Exceptions are tiny variations to block elements, and are used for handling state changes to elements.

For example, this card component whose children switch from left to right or top to bottom at different screen sizes.

Cube css card component

Another example is a button with solid, ghost, and disabled variants. The button should have a white text color and a red background color by default.

The ghost variant will have a red text color, a red border, and a white background color.

The disabled button will be similar to the solid one. However, the differences are that the disabled one will have a lower opacity.

Cube CSS button variants

Here, we define the HTML for the solid, ghost, and disabled buttons. CUBE CSS uses data attributes to target style variations, so we add the data-variant attribute to the buttons:

  <button class="button">Solid button</button>
  <button class="button" data-variant="ghost">Ghost button</button>
  <button class="button" data-variant="disabled">Disabled button</button>

Data attributes are used because they can easily be translated between the three pillars of the web, HTML, CSS, and JavaScript. Also, they do not interfere with assistive technologies such as screen readers, motion trackers, or speech input software.

In the CSS, we set the base styles that all buttons will have, regardless of their variant. Then we target the ghost and disabled variants and define their styles:

.button {
  font-size: 1.4rem;
  border: none;
  outline: none;
  padding: 1rem;
  color: white;
  background-color: red;

.button[data-variant="ghost"] {
  color: red;
  border: 2px solid red;
  background-color: white;

.button[data-variant="disabled"] {
  opacity: 0.6;
  cursor: not-allowed;


Tracking the multiple classes in the HTML can become difficult. How do we remember which class is a composition, block, or utility?

CUBE CSS has a grouping mechanism we can use to group our classes based on their purpose. This makes them easier to track and also boosts developer experience and productivity.

We can group classes using square brackets like so:

  class="\[ card \] [ section box ] [ bg-base color-primary ]"

We can also group them using pipes:

  class="card | section box | bg-base color-primary"

As long as we remain consistent, we are free to use square brackets or pipes.


Several CSS methodologies have been developed to help us structure our styles better, with BEM (block, element, modifier) being one of those methodologies.

How CUBE CSS vs. BEM handle styles based on elements’ states

A major difference between BEM and CUBE CSS is how they handle exceptions. BEM handles exceptions with modifiers, while CUBE CSS handles exceptions by targeting data attributes.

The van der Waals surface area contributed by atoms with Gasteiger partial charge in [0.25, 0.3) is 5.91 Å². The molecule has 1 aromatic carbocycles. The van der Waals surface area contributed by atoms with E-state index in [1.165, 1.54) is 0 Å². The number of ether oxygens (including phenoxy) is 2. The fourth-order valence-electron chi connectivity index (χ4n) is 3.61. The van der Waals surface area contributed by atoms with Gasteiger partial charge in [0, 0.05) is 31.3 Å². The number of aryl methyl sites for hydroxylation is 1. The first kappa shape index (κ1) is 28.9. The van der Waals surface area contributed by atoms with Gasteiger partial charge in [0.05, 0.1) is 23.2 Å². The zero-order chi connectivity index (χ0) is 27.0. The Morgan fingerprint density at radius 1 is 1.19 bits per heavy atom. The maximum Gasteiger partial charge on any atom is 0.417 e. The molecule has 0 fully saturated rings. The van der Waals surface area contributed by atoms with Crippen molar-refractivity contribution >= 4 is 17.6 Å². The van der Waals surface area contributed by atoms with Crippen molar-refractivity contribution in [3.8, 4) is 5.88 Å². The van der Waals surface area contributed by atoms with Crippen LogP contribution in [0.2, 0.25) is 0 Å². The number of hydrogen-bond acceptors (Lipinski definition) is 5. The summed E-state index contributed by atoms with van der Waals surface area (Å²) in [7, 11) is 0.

Oftentimes, we need to change the styles of elements based on their current state. For example, we may want to change the style of an accordion based on its opened and closed states.

In BEM, we would set up a modifier class, say, is-active, to modify the accordion:

//modifier added to accordion
<div class="accordion--is-open"></div>

In CUBE CSS, we would create an is-open data attribute and target the attribute in our CSS:

//data attribute added to accordion

<div data-variant="is-open"></div>


Unlike CUBE CSS, BEM does not have utility classes baked into it. A benefit of using utility classes is that they help us avoid rule duplications in our stylesheet, and keep our code dry.

This is useful if, for example, we have multiple elements and components that need the flex property applied to them.

With BEM, we would apply the flex rules, and we would have to repeat those styles in every other element that requires them:

.element {
  display: flex;
  flex-dirction: row;
  wrap: wrap

However, with CUBE CSS, we attach those style declarations to a class (say, flex), and apply that class where needed:

.flex {
  display: flex;
  flex-dirction: row;
  wrap: wrap

Besides keeping our code DRY, this approach also makes it easier for us to update our styles when needed, because the style declarations are attached to one class and not multiple.

Examples of CUBE CSS

Here are links to some websites that were built using the CUBE CSS methodology:


As projects increase in scale and complexity, they can become more challenging to maintain. Therefore, it is important to follow a clearly defined set of conventions when writing CSS.

With CUBE CSS, we can write CSS in a way that has minimal repetition, is highly scalable, and is more understandable. In this article, we have learned about CUBE CSS and its principles. We have also studied how CUBE CSS compares with other CSS methodologies.

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Nefe James Nefe is a frontend developer who enjoys learning new things and sharing his knowledge with others.

2 Replies to “Introducing CUBE CSS: An alternative CSS methodology”

  1. Great info, I use BEM and I’m in love with it, but now I’m going to try cube 🙂